If you die post op, there is an autopsy.

TriciaJ, RN

Specializes in Psych, Corrections, Med-Surg, Ambulatory. Has 39 years experience.

I can top that -- in the large academic healthcare system in which I currently work, anyone who comes in as a suicide attempt is automatically a full code, even if that person has had a legitimate DNR order for years. It's automatically voided by any attempt to harm yourself, as far as my employer is concerned. I don't know if that's a state-wide thing or just my employer.

That's bizarre. What's the rationale?

Jolie, BSN

Specializes in Maternal - Child Health. Has 34 years experience.

That's bizarre. What's the rationale?

My guess is that individuals who have attempted to kill themselves are not considered legally competent to make their own treatment decisions.

See that makes sense, but requires a HCP to follow up. We've had to fight our MD's before to resume code status.

It does kind of make sense.

The salvageability of a pt in surgery is very different than in a LTC.

AFAIK, a brief code with full recovery is not all that unusual. And to have somebody go to surgery, then prevent the surgeon or anesthesiologist from rescuscitating doesn't make a lot of sense.

But, on return, when it starts becoming obvious that Grandma won't be making it home for Christmas, their wishes should be honored.

My guess is that individuals who have attempted to kill themselves are not considered legally competent to make their own treatment decisions.

Nope, they don't automatically lose their ability to make any other kind of treatment decision. No one's really been able to explain it to me in any way that makes sense.

What about palliative type surgeries?

I had a patient whose pre op note prior to undergoing a debulking for pain relief literally stated that it would be merciful for the patient to die under anesthesia.

Nope, they don't automatically lose their ability to make any other kind of treatment decision. No one's really been able to explain it to me in any way that makes sense.

It's hard even for "thinkers" to make sense out of these things because too often the rationales given to nurses are just someone's idea of something; rarely do we get the benefit of knowing how/why a legal or ethics committee came to the conclusion. And worse, we often get a superior's "take" on it (or their own emtional reasoning). I do not know the answer to this one but I think (right or wrong) it goes something like this:

We know that we allow LEOs to compel the person who expresses suicidal ideation/intention to present for evaluation. They legally can take people into protective custody and present them for evaluation. At the hospital, we can legally compel you to stay until we evaluate your situation. We also know that we hospitalize patients (sometimes involuntarily) because they have verbalized an intent to kill themselves. So, our legal system does support this idea that we as a society have an interest in trying to prevent people from killing themselves, and when we are aware of their intent to do so we legally take steps to prevent them from doing it - steps that can be considered fairly extreme if necessary (involuntary hospitalization).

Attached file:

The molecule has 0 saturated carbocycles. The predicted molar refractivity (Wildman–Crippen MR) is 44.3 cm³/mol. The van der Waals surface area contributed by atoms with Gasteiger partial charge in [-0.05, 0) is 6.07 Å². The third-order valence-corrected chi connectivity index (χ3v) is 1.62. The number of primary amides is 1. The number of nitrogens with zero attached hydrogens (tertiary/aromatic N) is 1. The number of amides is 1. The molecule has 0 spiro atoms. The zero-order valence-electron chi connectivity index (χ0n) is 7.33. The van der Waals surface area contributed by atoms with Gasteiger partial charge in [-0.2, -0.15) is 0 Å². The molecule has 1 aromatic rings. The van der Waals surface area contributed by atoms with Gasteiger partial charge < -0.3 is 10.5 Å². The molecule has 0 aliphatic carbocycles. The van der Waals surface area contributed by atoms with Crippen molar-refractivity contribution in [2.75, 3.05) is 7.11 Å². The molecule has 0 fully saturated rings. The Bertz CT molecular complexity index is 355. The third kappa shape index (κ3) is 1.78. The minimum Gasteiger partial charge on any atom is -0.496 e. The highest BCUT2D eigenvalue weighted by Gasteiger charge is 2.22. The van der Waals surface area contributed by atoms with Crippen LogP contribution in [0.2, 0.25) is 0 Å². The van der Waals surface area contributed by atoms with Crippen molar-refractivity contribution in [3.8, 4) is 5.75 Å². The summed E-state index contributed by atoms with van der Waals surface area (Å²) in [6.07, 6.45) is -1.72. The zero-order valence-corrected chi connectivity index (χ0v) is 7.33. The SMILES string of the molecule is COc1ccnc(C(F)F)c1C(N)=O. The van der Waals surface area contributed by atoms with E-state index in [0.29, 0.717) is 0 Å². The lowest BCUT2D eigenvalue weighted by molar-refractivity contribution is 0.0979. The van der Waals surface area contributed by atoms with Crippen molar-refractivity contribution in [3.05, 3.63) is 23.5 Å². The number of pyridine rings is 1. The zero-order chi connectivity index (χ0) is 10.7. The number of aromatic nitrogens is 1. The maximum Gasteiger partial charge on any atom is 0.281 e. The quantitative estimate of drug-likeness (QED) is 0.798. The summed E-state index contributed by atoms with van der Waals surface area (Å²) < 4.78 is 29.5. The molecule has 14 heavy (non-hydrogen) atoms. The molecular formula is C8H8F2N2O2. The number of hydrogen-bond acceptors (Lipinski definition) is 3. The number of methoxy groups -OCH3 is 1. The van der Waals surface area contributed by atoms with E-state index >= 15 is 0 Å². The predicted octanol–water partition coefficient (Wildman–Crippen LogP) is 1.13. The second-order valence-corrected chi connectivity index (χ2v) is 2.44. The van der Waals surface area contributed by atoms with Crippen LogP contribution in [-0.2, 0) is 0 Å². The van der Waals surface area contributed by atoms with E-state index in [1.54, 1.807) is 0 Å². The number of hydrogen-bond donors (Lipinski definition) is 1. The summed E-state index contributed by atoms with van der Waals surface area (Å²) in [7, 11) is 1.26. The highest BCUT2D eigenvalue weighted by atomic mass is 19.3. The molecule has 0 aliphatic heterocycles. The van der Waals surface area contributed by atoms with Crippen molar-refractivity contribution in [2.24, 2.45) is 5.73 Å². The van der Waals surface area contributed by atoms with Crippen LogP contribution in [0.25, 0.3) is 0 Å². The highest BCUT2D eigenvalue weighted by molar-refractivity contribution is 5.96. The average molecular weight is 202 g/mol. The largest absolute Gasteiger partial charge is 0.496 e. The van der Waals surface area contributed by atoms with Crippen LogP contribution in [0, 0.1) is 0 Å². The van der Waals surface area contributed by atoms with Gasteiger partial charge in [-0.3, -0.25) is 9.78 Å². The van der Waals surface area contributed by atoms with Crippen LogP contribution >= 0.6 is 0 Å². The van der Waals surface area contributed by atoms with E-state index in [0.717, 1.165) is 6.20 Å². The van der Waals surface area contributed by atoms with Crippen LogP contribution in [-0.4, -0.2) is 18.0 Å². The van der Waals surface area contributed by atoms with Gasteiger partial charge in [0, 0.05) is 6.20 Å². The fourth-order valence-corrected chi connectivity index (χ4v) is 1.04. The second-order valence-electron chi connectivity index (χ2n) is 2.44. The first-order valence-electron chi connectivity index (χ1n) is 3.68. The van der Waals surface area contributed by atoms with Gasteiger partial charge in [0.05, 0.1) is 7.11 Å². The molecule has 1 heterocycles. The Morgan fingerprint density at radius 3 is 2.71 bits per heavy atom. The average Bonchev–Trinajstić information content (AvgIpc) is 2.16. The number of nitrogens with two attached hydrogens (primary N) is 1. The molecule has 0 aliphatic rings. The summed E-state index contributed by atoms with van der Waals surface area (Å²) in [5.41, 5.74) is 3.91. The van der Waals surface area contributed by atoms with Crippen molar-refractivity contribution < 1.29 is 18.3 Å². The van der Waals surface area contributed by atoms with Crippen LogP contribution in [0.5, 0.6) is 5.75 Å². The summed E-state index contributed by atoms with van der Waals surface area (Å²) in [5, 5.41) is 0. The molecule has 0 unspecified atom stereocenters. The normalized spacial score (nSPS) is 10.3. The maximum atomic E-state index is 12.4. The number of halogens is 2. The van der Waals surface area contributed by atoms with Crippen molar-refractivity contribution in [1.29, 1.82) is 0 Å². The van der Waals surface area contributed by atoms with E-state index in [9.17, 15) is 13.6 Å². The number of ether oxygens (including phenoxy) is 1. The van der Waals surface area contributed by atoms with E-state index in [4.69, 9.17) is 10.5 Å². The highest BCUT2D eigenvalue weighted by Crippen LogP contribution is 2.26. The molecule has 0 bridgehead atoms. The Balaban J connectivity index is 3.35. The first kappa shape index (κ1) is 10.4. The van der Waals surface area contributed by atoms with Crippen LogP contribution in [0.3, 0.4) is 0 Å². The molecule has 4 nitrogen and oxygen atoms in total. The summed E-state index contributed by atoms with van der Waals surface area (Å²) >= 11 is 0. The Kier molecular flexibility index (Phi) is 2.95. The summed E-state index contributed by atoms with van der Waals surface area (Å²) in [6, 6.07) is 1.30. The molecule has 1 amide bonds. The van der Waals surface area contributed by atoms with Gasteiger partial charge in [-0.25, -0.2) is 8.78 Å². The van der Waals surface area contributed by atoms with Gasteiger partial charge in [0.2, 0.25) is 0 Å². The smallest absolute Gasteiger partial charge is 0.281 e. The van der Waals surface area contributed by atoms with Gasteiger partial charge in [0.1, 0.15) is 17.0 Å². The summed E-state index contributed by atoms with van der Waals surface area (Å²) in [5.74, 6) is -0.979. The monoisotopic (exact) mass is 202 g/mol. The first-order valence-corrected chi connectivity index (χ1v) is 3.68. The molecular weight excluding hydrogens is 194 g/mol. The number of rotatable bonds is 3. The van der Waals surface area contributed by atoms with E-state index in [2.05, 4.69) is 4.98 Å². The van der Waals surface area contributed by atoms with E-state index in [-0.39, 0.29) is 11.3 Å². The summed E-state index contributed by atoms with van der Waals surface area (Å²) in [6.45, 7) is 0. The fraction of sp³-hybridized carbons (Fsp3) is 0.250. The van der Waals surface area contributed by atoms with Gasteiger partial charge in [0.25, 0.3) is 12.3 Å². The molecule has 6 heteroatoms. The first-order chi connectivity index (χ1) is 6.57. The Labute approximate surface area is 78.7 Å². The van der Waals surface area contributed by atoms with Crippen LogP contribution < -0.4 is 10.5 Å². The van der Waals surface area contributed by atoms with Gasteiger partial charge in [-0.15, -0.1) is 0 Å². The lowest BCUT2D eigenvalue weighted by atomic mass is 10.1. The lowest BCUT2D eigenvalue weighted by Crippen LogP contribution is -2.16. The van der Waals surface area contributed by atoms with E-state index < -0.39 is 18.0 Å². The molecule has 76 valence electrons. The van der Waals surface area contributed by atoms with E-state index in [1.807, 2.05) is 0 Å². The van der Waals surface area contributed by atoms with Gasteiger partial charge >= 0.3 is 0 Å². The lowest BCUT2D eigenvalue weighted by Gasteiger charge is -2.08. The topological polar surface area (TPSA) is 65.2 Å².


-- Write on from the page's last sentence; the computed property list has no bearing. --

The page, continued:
If we have a suicidal patient in the hospital, we will enact precautions to prevent suicide attempts while hospitalized. Why do we do that - well (aside from the obvious liability issues), we do it because we have a societal value that we should do all we can to prevent people from voluntarily killing themselves, especially when we haven't had the opportunity to thoroughly assess judgment and insight or provide any assistance or rule out medical issues that may be contributing. All that to say that when no measures have been taken in attempt to determine whether the decision (to kill oneself) is being made in a sound state of mind, we (legally) make attempts to stop them from doing it.

The person who has already made the attempt and now is being presented for resuscitation is a bit of a different situation than a patient who presents for care in a suicidal state, but it seems like similar principles of care are applied (we will do what we can to not let you succeed with your intent to kill yourself) - - I am making no declaration or judgment about the correctness or incorrectness of this, I'm just saying I think these are some of the underlying ethical and legal points that an ethics committe would consider, and that probably have something to do with 'all patients who attempt suicide are full code.'

Right or wrong, I think the reason that we don't honor a DNR when one is found in extremis following suicide attempt is because we also don't/wouldn't legally "honor" your statement that you want to die when you are alive. Instead, we take direct actions against it. The laws of our society still support the idea that we can compel you for a mental health evaluation and take measures to ensure that you don't kill yourself up to that point.